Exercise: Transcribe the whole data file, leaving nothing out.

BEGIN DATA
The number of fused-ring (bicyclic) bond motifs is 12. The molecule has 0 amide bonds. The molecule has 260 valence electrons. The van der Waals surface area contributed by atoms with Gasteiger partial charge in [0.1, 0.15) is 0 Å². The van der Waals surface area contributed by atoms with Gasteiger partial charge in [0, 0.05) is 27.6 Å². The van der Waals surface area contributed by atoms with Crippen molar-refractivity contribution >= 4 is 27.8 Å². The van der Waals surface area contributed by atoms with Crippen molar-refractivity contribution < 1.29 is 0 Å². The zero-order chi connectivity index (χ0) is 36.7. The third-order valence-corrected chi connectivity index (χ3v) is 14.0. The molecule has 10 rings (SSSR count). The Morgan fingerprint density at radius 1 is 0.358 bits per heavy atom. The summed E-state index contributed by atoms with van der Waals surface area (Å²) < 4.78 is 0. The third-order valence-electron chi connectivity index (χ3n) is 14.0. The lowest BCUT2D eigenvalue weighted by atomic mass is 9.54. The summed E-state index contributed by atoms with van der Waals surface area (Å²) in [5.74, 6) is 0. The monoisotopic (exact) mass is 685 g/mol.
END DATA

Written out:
The number of fused-ring (bicyclic) bond motifs is 12. The molecule has 0 amide bonds. The molecule has 260 valence electrons. The van der Waals surface area contributed by atoms with Gasteiger partial charge in [0.1, 0.15) is 0 Å². The van der Waals surface area contributed by atoms with Gasteiger partial charge in [0, 0.05) is 27.6 Å². The van der Waals surface area contributed by atoms with Crippen molar-refractivity contribution >= 4 is 27.8 Å². The van der Waals surface area contributed by atoms with Crippen molar-refractivity contribution < 1.29 is 0 Å². The zero-order chi connectivity index (χ0) is 36.7. The third-order valence-corrected chi connectivity index (χ3v) is 14.0. The molecule has 10 rings (SSSR count). The Morgan fingerprint density at radius 1 is 0.358 bits per heavy atom. The summed E-state index contributed by atoms with van der Waals surface area (Å²) < 4.78 is 0. The third-order valence-electron chi connectivity index (χ3n) is 14.0. The lowest BCUT2D eigenvalue weighted by atomic mass is 9.54. The summed E-state index contributed by atoms with van der Waals surface area (Å²) in [5.74, 6) is 0. The monoisotopic (exact) mass is 685 g/mol.